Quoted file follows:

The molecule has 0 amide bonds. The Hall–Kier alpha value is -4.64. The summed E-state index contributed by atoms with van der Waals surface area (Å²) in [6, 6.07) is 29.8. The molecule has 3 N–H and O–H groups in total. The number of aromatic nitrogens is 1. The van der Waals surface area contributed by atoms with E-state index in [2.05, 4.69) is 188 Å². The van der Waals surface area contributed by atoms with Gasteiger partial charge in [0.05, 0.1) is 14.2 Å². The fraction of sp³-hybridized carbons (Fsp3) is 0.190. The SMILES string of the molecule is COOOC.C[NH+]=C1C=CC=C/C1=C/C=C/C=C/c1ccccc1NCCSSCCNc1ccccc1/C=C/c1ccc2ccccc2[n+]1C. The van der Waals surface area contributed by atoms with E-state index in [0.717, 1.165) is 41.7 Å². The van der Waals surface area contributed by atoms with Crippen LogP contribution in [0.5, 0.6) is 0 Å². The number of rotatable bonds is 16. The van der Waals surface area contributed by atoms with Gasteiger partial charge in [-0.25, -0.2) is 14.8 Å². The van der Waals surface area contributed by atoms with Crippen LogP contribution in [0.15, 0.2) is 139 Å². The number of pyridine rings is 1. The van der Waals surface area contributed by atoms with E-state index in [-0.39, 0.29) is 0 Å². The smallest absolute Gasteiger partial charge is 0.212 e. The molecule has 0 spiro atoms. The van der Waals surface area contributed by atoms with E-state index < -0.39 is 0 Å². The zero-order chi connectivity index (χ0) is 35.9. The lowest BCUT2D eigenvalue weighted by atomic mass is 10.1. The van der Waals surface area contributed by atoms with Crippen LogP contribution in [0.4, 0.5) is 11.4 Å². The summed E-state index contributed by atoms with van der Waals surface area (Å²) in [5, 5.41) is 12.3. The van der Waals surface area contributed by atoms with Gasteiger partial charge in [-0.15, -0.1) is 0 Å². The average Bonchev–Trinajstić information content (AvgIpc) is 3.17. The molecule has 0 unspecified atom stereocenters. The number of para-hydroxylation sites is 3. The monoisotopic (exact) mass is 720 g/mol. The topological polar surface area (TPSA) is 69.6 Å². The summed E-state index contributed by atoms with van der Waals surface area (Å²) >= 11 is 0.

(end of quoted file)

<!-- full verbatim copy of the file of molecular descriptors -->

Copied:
The molecule has 0 amide bonds. The Hall–Kier alpha value is -4.64. The summed E-state index contributed by atoms with van der Waals surface area (Å²) in [6, 6.07) is 29.8. The molecule has 3 N–H and O–H groups in total. The number of aromatic nitrogens is 1. The van der Waals surface area contributed by atoms with E-state index in [2.05, 4.69) is 188 Å². The van der Waals surface area contributed by atoms with Gasteiger partial charge in [0.05, 0.1) is 14.2 Å². The fraction of sp³-hybridized carbons (Fsp3) is 0.190. The SMILES string of the molecule is COOOC.C[NH+]=C1C=CC=C/C1=C/C=C/C=C/c1ccccc1NCCSSCCNc1ccccc1/C=C/c1ccc2ccccc2[n+]1C. The van der Waals surface area contributed by atoms with E-state index in [0.717, 1.165) is 41.7 Å². The van der Waals surface area contributed by atoms with Crippen LogP contribution in [0.5, 0.6) is 0 Å². The number of rotatable bonds is 16. The van der Waals surface area contributed by atoms with Gasteiger partial charge in [-0.25, -0.2) is 14.8 Å². The van der Waals surface area contributed by atoms with Crippen LogP contribution in [0.15, 0.2) is 139 Å². The number of pyridine rings is 1. The van der Waals surface area contributed by atoms with E-state index in [-0.39, 0.29) is 0 Å². The smallest absolute Gasteiger partial charge is 0.212 e. The molecule has 0 spiro atoms. The van der Waals surface area contributed by atoms with E-state index < -0.39 is 0 Å². The zero-order chi connectivity index (χ0) is 35.9. The lowest BCUT2D eigenvalue weighted by atomic mass is 10.1. The van der Waals surface area contributed by atoms with Crippen LogP contribution in [0.4, 0.5) is 11.4 Å². The summed E-state index contributed by atoms with van der Waals surface area (Å²) in [5, 5.41) is 12.3. The van der Waals surface area contributed by atoms with Gasteiger partial charge in [-0.15, -0.1) is 0 Å². The average Bonchev–Trinajstić information content (AvgIpc) is 3.17. The molecule has 0 unspecified atom stereocenters. The number of para-hydroxylation sites is 3. The monoisotopic (exact) mass is 720 g/mol. The topological polar surface area (TPSA) is 69.6 Å². The summed E-state index contributed by atoms with van der Waals surface area (Å²) >= 11 is 0.